Saturday, December 18, 2004

No accountability

That's the key finding the State Services Commission's "goon squad" enquiry: that the Corrections Department failed to lay down clear lines of accountability for its Canterbury Emergency Response Unit (CERU). The results were entirely predictable: the CERU developed an "inappropriate militaristic culture", assaulted and abused inmates, and generally behaved like a gang of thugs rather than the professional staff of a penal institution.

Corrections claims that people have been held accountable; senior management were disciplined and lost their bonuses. But they kept their jobs, as did the members of the goon squad itself (some of whom, it should be noted, won significant compensation after a botched attempt to fire them; apparently Corrections had failed to make it clear that assaulting inmates was serious misconduct justifying instant dismissal). But by far the most telling sign of a total lack of accountability is the fact that not a single member of the goon squad has been prosecuted, despite the group being responsible for several serious assaults and at least one death.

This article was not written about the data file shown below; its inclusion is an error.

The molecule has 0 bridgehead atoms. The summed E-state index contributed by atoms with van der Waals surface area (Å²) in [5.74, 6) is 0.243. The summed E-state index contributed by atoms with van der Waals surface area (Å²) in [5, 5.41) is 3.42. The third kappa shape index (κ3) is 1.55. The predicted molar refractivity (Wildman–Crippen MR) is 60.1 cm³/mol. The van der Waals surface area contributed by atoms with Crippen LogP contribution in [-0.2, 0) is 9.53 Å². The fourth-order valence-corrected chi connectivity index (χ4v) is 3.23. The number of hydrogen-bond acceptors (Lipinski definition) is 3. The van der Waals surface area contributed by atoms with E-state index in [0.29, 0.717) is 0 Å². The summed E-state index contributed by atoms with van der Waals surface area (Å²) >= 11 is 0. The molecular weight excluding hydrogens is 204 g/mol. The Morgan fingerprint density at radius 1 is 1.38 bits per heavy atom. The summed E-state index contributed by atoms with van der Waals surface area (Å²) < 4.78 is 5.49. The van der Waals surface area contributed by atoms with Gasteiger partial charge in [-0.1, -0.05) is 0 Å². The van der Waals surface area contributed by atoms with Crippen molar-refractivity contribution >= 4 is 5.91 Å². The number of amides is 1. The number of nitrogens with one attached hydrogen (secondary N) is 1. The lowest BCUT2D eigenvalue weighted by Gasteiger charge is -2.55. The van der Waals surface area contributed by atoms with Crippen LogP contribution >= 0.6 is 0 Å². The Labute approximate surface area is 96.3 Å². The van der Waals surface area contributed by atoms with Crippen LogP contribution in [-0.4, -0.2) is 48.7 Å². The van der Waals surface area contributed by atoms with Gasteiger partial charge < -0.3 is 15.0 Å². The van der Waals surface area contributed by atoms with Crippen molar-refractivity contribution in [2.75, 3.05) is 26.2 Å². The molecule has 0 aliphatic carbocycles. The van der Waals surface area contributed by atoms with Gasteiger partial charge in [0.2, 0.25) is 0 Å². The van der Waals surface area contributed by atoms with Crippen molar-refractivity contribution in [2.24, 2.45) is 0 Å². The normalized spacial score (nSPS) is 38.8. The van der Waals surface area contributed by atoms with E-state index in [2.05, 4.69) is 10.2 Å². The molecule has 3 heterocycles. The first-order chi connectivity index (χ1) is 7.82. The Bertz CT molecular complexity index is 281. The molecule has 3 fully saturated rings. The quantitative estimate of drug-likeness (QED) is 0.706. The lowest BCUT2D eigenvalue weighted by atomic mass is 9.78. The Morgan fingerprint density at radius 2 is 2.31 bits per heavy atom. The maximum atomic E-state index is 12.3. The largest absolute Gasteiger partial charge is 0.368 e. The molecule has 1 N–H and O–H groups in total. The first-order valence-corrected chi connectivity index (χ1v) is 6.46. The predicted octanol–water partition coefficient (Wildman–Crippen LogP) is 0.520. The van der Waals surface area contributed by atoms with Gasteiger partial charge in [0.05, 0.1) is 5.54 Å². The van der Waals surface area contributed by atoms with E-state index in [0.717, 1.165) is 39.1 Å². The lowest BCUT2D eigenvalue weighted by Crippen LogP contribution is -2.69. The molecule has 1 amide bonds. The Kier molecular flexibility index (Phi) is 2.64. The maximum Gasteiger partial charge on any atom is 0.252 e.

Given this lack of accountability, Ron Mark is right in calling for heads to roll at Corrections. But we must go further than that: the police must investigate the criminal behaviour of the "goon squad" and lay charges if possible. Otherwise, our justice system will be nothing more than a joke.